Do you ever find yourself saying ‘sorry’ very often? As a Therapist who specializes in Women’s Counselling, I hear a lot of women apologizing for their feelings, thoughts and goals in session as well as when they speak to me about their daily lives.

Is this surprising and can you relate?

It is because of these ‘sorry’ infused conversations that I wanted to specifically address what women can do to change their thinking patterns and break their pattern with this powerful word.

There are things that you can do to have more control over the way that you express yourself to others!

Take a moment and think back to your use of the word ‘sorry’ in your life. Does focusing on your past and present use of this word leave you feeling a bit taken aback? Perhaps it is because you just realized how much you used this word and how imbedded it has become into your vocabulary?

If you feel as though you need to say sorry to yourself right now for apologizing so often to others, take action and try some of these 10 options:

  1. Try to become aware of when other people say sorry and observe your own reaction to their verbal and non-verbal language. Next look around and see how others verbally and physically react to others use of this word.
  2. After you have practiced listening for the word sorry, start paying attention to when you use it and try and count how many times you utter that word in a day. Do the numbers surprise you?
  3. Have an honest conversation with yourself and look at where this need to say sorry stems from. Where do you think that you leaned to say sorry and could it have been something from the past that you picked up from a family member, books you read, or movies or TV that you watched? We did not learn this on our own after all! Further, could there be a current contributing source in your life that feeds into your need to say ‘sorry’? For some women it is low-self esteem, anxiety, a need to feel ‘perfect’ or a lack of self-compassion. Whatever the reason is, you are not alone.
  4. Could using ‘sorry’ have another meaning all together for you? Perhaps this is a way for you to express your anger or frustration when you are in a situation where you are not being treated right. You may hope that the use of sorry will be a signal for the other party to apologize. As women have had to present basic requests in nicely wrapped packages in order to get our needs met, we may have started using ‘sorry’ as a way to prompt others to treat us in the ways that we deserve. Also, ask yourself if you are truly sorry or if you are just trying to be polite. In our society we tend to confuse the two and may not realize how we are undermining our voice.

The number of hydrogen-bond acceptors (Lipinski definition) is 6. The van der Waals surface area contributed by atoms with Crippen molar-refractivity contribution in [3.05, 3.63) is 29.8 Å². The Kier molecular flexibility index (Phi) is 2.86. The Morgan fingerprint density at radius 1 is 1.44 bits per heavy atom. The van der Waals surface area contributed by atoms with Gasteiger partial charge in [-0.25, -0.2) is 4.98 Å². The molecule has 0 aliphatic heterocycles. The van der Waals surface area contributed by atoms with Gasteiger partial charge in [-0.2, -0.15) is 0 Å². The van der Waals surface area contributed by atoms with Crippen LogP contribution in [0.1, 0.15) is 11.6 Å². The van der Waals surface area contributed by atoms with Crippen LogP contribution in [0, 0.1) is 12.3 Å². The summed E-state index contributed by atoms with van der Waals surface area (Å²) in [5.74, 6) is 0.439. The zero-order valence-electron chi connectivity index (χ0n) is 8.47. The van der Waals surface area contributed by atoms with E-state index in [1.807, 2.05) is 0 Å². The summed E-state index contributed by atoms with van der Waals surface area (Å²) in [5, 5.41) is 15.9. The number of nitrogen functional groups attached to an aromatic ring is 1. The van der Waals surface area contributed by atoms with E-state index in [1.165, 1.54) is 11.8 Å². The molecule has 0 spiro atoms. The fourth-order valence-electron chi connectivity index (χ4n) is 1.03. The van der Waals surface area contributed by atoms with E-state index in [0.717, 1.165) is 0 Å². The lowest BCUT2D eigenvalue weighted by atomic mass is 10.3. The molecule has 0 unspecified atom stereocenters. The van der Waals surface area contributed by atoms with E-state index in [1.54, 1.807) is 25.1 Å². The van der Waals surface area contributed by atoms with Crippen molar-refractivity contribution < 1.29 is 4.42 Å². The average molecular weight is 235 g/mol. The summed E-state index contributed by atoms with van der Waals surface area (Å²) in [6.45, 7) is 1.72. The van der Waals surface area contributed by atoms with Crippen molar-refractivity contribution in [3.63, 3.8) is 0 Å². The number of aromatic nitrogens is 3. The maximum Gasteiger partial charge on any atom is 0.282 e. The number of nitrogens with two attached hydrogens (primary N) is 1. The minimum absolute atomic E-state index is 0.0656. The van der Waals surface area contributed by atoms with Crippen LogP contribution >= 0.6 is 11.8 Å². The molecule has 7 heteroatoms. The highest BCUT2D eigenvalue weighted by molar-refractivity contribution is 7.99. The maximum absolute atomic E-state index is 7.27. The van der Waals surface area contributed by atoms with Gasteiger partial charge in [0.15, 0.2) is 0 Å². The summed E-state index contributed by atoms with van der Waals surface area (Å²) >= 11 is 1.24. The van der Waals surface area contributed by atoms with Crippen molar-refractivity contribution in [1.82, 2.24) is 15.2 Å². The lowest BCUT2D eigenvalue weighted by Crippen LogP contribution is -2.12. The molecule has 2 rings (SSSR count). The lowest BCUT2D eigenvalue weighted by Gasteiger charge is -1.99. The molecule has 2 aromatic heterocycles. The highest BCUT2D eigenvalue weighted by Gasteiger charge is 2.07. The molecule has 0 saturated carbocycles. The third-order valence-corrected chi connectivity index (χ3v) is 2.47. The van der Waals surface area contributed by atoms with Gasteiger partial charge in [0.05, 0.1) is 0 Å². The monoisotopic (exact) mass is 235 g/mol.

5. Are you using ‘sorry’ as a substitute for expletives? Saying, ‘Sorry, but could you turn the volume down’ to your neighbors to curb the noise at 2am can come across as passive aggressive and in direct. This can then result in being perceived as someone that is easier to dismiss as well as not being taken seriously, resulting in not getting our voice heard and our needs met.
  6. What do you mean exactly when you say ‘sorry’? Try paying attention to the internal feelings that you have when you choose to use this powerful word. Does it align? If not, is there another statement or word that you would use instead to express yourself, or perhaps silence may be more suitable?
  7. How does your body feel when you use the word ‘sorry’ to ask for what you need? Try and pay attention to any tightness, tingling, or heaviness in your body the next time you catch yourself say that word. If that pained part of your body could speak to you at that moment, what might it say?
  8. Externalize your viewpoint. What advice would you give to a friend who was on ‘auto sorry’ mode? Would you follow the same advice that you gave to them? If not, then ask yourself why? Could there be a double standard happening, and is that fair to you?
  9. When prompted to use the word sorry, try taking a few breaths and see what happens. Does the need to use this word subside?
  10. Think about what may happen for you if after reflection you only said sorry when you truly meant or felt it. One idea to try would be to make a personal ranking system that could help you decide if the situation warrants the use of you saying ‘sorry’. Say out of 5, with 5 representing the highest level of remorse that you could imagine feeling and decide which numbers warrant you using the word sorry (say 4-5 for example). Try using this ranking system or make your own as a way to remind yourself that you have control over not falling into ‘automatic sorry mode’.

With all of the above being said, it is important to point out that indeed sometimes we are truly sorry and using this word is definitely something that we should do. But for those other times, it is important to be aware of when we overuse this word (such as using it as a way to be polite as opposed to when you are remorseful). Try some of these ideas and see how you feel about yourself, how others respond to you and how your body reacts to this change. Think about what kind of a difference it would make in your life if you were more mindful of your words. The clients that have tried being more aware in this regard have reported feeling more confident and re-connected to their values (as well as feeling proud of the fact that they put their values into action). Most people would say that there is nothing to loose and only something to gain in trying. Give it a try and see what happens! After all, you’re worth the effort.

Share →